- The CEO of HSBC says that the bank is “not into Bitcoin as an asset class,” according to a Reuters report.
- He explained that Bitcoin’s price volatility has prevented HSBC from promoting the asset class.
- The viewpoint held by HSBC contrasts the likes of Goldman Sachs (NYSE:) and BNY Mellon (NYSE:), which have recently taken steps to adopt Bitcoin.
HSBC’s CEO confirms the bank’s doubts about cryptocurrencies.
HSBC’s Aversions To Bitcoin
HSBC Holdings PLC ADR (NYSE:) is not planning on adopting , the CEO has confirmed.
Speaking to , Neil Quinn explained that the asset’s price volatility has stopped the bank from promoting cryptocurrencies to clients. He said:
“Given the volatility we are not into Bitcoin as an asset class, if our clients want to be there then of course they are, but we are not promoting it as an asset class within our wealth management business.”
Quinn went on to say that the bank is “not rushing into stablecoins” for similar reasons. Stablecoins do not fluctuate in price like Bitcoin as they are designed to stay pegged to traditional currencies, like the .
Quinn’s confirmation comes weeks after it emerged that HSBC had stopped customers from buying shares in MicroStrategy (NASDAQ:) because they constitute “a virtual currency product.” MicroStrategy holds 92,079 Bitcoin on its balance sheet today; crypto enthusiasts widely criticized the move at the time.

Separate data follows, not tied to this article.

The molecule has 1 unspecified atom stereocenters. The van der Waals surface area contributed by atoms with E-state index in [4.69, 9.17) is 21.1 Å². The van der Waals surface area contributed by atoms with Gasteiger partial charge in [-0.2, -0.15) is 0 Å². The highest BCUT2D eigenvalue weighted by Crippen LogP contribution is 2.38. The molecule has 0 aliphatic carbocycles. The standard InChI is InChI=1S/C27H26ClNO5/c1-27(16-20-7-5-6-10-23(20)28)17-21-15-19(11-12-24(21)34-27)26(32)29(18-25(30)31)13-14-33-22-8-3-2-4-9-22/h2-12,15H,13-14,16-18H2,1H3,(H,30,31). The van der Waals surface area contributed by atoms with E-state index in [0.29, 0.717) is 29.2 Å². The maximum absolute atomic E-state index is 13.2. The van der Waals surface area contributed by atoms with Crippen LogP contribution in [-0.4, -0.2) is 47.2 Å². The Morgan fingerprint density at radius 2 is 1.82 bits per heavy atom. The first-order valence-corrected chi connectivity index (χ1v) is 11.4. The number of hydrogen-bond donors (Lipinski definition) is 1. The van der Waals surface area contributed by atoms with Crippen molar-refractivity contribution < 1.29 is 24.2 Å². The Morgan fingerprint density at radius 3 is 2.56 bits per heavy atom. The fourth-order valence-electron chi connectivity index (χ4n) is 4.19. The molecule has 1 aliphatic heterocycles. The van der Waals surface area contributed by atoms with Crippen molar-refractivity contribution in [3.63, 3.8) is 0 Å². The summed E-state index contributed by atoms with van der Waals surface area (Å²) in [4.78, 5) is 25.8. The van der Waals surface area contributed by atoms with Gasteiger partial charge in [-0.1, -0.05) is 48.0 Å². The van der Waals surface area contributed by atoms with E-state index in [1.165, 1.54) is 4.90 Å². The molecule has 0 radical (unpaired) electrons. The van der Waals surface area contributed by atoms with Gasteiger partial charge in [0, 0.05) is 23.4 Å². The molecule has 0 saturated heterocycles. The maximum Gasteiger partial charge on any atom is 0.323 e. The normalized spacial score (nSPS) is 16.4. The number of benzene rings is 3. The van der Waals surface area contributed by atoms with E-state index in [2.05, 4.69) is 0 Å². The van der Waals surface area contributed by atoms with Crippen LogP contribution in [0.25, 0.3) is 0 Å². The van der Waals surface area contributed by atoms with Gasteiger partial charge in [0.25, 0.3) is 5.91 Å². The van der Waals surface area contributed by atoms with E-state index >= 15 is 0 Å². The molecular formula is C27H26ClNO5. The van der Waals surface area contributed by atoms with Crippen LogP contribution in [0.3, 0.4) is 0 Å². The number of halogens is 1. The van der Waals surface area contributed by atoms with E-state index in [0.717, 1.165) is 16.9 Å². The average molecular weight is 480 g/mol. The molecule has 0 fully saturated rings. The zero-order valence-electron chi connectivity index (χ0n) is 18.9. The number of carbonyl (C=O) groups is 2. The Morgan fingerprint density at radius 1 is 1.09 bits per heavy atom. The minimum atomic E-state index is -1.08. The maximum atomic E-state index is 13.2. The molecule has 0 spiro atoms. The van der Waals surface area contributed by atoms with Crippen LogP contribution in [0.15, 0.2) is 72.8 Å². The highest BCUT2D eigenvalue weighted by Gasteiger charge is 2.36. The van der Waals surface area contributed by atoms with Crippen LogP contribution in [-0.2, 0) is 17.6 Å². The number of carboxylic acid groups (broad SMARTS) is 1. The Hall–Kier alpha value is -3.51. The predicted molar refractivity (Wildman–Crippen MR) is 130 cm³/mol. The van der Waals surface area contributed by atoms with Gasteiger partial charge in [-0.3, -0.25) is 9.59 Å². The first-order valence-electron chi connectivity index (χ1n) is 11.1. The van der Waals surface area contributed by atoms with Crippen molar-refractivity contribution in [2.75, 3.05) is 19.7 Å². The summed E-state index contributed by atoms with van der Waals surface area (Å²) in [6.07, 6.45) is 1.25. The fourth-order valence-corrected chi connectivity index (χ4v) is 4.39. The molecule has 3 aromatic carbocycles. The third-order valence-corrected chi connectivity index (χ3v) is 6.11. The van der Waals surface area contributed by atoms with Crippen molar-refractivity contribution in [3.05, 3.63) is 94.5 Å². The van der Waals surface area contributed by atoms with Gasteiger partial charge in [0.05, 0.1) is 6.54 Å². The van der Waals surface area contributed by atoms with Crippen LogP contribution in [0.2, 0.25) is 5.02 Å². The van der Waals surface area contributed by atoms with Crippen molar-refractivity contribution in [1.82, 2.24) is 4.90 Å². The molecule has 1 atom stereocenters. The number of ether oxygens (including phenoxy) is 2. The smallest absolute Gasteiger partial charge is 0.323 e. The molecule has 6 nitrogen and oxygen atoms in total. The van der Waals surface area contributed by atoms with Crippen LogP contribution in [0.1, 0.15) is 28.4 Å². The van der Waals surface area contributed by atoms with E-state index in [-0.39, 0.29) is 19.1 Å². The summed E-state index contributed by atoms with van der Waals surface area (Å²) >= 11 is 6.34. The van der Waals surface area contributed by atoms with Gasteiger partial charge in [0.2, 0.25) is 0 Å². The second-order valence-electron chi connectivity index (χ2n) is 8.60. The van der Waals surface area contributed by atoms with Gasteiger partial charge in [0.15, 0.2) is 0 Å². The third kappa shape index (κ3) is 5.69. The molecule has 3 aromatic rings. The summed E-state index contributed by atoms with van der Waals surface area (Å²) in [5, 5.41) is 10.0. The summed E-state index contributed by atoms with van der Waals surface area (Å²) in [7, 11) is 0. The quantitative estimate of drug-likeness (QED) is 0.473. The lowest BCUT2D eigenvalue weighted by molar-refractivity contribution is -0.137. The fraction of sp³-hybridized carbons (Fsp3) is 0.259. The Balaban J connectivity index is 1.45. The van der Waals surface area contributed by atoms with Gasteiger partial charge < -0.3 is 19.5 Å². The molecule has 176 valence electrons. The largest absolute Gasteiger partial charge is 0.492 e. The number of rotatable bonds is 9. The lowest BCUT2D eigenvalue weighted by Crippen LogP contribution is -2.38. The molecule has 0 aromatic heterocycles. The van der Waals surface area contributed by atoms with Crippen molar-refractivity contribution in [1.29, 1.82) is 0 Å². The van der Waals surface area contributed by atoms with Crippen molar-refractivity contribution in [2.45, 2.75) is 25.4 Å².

He added that he views Bitcoin as “more of an asset class than a payments vehicle,” and that it is difficult to value because of its volatility. Stablecoins, meanwhile, pose risk because they depend on the asset’s reserve backing, he said.
HSBC’s views on Bitcoin differ from those of many of the world’s leading investment banks. In recent months, BNY Mellon, Morgan Stanley (NYSE:), and Goldman Sachs have all taken steps to embrace the digital assets space. Goldman published a report on cryptocurrencies last week, investigating the asset’s potential as an “institutional asset class.”
Quinn’s point about the volatility has been proven over the last few days, though. Bitcoin was down 21.9% in the last week after plummeting on news of China’s regulatory crackdown, and was down 37.2%. The rest of the market over the weekend, with some leading DeFi assets falling 25% or more.
“It is too early to call the end of the recent Bitcoin downtrend,” JP Morgan wrote in a Friday report.